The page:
The main impact of Google’s ‘Farmer’ update has been to lower the ranking of poor quality websites by changing the algorithm which controls search results. Some have claimed that this is a form of warfare waged specifically on ‘content farms.’ However, Google maintain that the affected sites, regardless of their origins, are those which contain plagiarised or copied content, shallow (not useful) content and badly written content, aka ‘virtual junk’ or ‘pollution.’
Content farms have large quantities of individuals on tap whom they task to create textual website content, designed purely to achieve maximum rankings by the search engines. Sometimes referred to as ‘crowdsourcing,’ writers are required to work on a ‘self-employed’ basis, are often poorly paid and have little or no knowledge of what they are writing about. It is therefore of little surprise that they are unable to write a unique or articulate piece. Once completed, articles also tend to go directly online without further checking or proofing for accuracy, grammar and spelling.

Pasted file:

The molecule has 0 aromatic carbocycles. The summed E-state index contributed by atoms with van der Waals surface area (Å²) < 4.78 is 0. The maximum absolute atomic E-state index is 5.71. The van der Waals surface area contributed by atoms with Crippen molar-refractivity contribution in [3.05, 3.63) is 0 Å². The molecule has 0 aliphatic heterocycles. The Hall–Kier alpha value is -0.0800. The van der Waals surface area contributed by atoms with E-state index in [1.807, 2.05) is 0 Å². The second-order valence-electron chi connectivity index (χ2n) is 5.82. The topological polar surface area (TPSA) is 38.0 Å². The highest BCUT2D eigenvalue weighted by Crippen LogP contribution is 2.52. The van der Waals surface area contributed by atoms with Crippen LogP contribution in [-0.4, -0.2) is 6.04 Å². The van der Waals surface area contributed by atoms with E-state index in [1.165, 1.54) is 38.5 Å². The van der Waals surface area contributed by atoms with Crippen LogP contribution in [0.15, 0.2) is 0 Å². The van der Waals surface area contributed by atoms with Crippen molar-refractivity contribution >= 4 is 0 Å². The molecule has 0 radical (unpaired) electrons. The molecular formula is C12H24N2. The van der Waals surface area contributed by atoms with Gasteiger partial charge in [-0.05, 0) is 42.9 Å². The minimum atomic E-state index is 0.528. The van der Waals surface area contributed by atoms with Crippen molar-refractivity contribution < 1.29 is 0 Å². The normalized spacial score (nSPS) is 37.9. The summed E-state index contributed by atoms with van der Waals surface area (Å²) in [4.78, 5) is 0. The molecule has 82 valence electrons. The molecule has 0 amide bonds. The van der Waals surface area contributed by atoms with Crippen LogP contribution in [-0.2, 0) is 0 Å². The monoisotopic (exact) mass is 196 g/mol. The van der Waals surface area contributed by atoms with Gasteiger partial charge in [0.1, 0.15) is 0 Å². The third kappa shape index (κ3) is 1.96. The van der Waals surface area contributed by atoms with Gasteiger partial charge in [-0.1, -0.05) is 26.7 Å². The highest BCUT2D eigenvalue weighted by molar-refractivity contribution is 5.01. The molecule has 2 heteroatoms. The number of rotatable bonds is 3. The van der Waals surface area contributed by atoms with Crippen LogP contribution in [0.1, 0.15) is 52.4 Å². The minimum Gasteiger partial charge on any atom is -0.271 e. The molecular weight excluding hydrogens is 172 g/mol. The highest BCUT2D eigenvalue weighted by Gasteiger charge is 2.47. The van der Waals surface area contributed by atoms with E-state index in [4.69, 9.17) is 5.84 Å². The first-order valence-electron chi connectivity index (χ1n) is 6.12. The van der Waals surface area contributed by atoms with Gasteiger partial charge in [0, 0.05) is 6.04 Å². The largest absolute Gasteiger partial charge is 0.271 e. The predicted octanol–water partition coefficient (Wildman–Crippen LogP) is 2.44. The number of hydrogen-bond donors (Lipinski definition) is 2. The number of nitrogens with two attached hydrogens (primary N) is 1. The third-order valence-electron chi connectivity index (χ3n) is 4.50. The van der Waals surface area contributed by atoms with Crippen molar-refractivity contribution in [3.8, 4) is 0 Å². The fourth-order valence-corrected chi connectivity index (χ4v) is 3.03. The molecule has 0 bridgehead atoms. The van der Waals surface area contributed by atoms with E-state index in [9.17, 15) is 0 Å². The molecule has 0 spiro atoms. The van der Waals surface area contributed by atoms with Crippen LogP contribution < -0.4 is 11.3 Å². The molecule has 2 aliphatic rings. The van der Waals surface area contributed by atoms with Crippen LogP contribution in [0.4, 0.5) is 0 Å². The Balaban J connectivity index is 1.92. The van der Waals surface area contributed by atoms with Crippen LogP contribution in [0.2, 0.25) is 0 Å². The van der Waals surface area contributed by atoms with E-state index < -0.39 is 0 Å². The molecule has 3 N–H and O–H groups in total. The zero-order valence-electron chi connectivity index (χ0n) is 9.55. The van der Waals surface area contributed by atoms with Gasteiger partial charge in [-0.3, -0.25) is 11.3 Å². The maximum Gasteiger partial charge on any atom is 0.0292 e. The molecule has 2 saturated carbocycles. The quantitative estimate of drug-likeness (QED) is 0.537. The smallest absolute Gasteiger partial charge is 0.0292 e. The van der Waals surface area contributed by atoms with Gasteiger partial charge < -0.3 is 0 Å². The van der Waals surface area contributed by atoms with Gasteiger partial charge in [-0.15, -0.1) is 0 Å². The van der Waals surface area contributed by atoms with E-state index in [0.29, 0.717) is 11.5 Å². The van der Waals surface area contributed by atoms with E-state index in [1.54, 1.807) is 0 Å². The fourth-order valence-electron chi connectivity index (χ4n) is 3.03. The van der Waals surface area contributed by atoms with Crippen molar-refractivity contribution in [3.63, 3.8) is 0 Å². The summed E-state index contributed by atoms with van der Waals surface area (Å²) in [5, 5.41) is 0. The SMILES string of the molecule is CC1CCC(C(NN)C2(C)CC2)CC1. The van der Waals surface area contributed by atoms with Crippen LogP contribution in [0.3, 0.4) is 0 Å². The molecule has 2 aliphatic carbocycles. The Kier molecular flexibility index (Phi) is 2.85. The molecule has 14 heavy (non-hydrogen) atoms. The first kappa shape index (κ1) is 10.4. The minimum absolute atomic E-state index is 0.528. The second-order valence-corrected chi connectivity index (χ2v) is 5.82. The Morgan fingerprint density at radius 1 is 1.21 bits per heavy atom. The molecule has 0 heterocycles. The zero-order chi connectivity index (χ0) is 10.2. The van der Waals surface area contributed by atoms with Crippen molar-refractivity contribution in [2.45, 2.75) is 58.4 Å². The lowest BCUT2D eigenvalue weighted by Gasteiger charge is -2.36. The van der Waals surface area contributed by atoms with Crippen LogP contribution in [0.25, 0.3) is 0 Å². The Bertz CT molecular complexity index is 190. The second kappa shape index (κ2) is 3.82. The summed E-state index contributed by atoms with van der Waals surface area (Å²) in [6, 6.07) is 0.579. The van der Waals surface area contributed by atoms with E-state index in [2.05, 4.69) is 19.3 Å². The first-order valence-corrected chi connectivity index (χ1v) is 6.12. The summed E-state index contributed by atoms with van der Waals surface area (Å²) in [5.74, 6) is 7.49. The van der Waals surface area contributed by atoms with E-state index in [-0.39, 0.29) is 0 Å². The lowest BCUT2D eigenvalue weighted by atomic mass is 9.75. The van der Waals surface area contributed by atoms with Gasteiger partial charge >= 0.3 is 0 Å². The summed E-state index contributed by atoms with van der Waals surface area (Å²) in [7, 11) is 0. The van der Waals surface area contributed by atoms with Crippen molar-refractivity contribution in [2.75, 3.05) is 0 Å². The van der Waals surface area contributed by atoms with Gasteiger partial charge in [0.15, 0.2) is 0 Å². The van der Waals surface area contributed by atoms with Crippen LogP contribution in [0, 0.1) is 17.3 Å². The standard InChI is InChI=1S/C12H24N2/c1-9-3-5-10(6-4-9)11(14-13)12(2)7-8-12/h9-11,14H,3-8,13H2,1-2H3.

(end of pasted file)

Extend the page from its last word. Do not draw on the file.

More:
Of course, not all outsource companies are ‘content farms,’ but the recent media attention could potentially reflect badly on the genuine ones. They also operate by contracting freelance writers to provide website content, but individuals are carefully chosen for their knowledge of a specific subject and paid for their work according to experience. All work is proofread (by another person) and verified by the client before going live usually for the purpose of link building services.
Despite being a current topic, the basic problem stems back to the level of literacy (and commitment) of those doing the writing. Even an article on a subject familiar to the writer requires some prior research in order that it should be current, accurate and interesting to the reader. Equally important are ensuring that required keywords or phrases flow and are used in context to the subject, as well as thorough proofreading before publication.
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